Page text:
Pitfalls of private educationEducators have not been able to keep up with the changing mindset of their students.
Recent statistics suggest that the number of students going abroad for higher education has been continuously on the rise. Given the dwindling foreign reserves, it is a matter of concern to those in seats of power in the higher education sector as to how one can arrest this large-scale exodus of students to India and other countries, and curb the capital flight that is both precious and avoidable by offering quality programmes locally. Despite an increase in the number of private players in higher education, including those whose programmes have affiliation with a foreign university, the allurement and charm of going abroad continues to rise steadily.
It’s worthwhile to recapitulate and ponder some of the issues plaguing Nepal’s current private education system. Most of these observations are based on my own past experiences and interactions with parents, stakeholders and students as an academician from higher education. It is a matter of concern to note that private higher education in Nepal is functioning more along commercial lines than as a service.
Higher education in our context is largely based on imparting content to the learners than honing their skills, thereby lowering the value of education among the current generation. They equate knowledge obtained in class as a substitute to resources available online. This has also degraded the value and respect of those imparting education. Most of the time, students do not see any connection between values, morals, the education they receive and its implications in their lives.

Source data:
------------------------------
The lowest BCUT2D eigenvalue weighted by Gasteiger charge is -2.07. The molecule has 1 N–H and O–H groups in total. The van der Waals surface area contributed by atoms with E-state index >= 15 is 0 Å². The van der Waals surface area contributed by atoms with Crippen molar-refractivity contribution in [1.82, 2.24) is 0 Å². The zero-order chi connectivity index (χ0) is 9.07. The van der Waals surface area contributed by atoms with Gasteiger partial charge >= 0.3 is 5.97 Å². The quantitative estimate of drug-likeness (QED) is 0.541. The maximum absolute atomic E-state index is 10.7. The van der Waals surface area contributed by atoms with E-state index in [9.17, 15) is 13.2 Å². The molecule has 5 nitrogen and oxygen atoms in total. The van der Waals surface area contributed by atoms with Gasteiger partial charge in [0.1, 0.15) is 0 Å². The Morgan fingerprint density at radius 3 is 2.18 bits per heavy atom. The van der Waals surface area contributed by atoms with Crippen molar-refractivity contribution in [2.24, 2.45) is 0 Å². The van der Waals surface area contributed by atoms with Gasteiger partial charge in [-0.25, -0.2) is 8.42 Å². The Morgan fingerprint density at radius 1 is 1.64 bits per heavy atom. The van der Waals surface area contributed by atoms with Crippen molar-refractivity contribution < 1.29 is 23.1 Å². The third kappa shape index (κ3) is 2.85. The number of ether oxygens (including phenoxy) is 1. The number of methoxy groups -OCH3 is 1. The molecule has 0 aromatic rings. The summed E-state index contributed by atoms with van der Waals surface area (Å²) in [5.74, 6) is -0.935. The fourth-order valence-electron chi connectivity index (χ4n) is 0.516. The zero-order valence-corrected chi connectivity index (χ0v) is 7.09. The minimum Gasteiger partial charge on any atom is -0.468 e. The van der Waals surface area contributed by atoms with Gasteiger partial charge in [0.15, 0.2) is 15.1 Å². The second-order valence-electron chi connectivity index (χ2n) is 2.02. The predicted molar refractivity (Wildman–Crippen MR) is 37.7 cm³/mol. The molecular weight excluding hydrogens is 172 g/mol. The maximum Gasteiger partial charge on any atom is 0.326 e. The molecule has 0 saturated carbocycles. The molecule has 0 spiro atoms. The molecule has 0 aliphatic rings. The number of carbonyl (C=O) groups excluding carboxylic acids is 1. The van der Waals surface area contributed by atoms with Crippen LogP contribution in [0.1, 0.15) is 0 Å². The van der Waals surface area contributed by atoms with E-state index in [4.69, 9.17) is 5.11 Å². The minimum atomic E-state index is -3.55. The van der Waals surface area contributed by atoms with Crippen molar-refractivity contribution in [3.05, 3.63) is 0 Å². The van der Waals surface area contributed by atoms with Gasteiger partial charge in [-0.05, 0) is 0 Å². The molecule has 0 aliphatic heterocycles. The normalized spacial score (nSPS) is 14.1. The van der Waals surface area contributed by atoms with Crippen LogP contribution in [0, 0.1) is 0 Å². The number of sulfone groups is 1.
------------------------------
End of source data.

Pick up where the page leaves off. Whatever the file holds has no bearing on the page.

They are hardly able to reflect on and connect with classroom learning and events in their real lives. As a result, they seem to be getting dissatisfied with the content, approach and pedagogy, and towards life in general, as the knowledge they receive does not always lead them to secure jobs. Learners of today who represent the millennials believe that knowledge consumption can happen equally or even more effectively on social media platforms. They believe that the traditional method of teaching cannot keep pace with the advancements in technology and the methods of consuming knowledge that is available in different digitised formats.
It is a well-known fact that private players in higher education are struggling to meet the maximum number of admissions possible or fulfil the sanctioned intake. This has resulted in some of them compromising on the ideal parameters to attract qualitatively superior students. Some private players are even stooping down to offering a commission to agents for student referrals. This practice is growing even though it is against the morality and integrity of the educators involved in this sector.
Another contentious issue is the undesirable ways private players deal with the quality of student intake. Unfortunately, Covid-19 and online learning modes have further exacerbated this issue. Learners today look for shortcuts and resort to accessible means of learning. They find online examinations an effective means to do away with the pressure of written physical examinations. The mushrooming number of colleges and institutes has increased the competition to fill in students and complete the admissions process. The fallout of this malady is that private players and educators are forced to treat their students more like consumers and less like learners.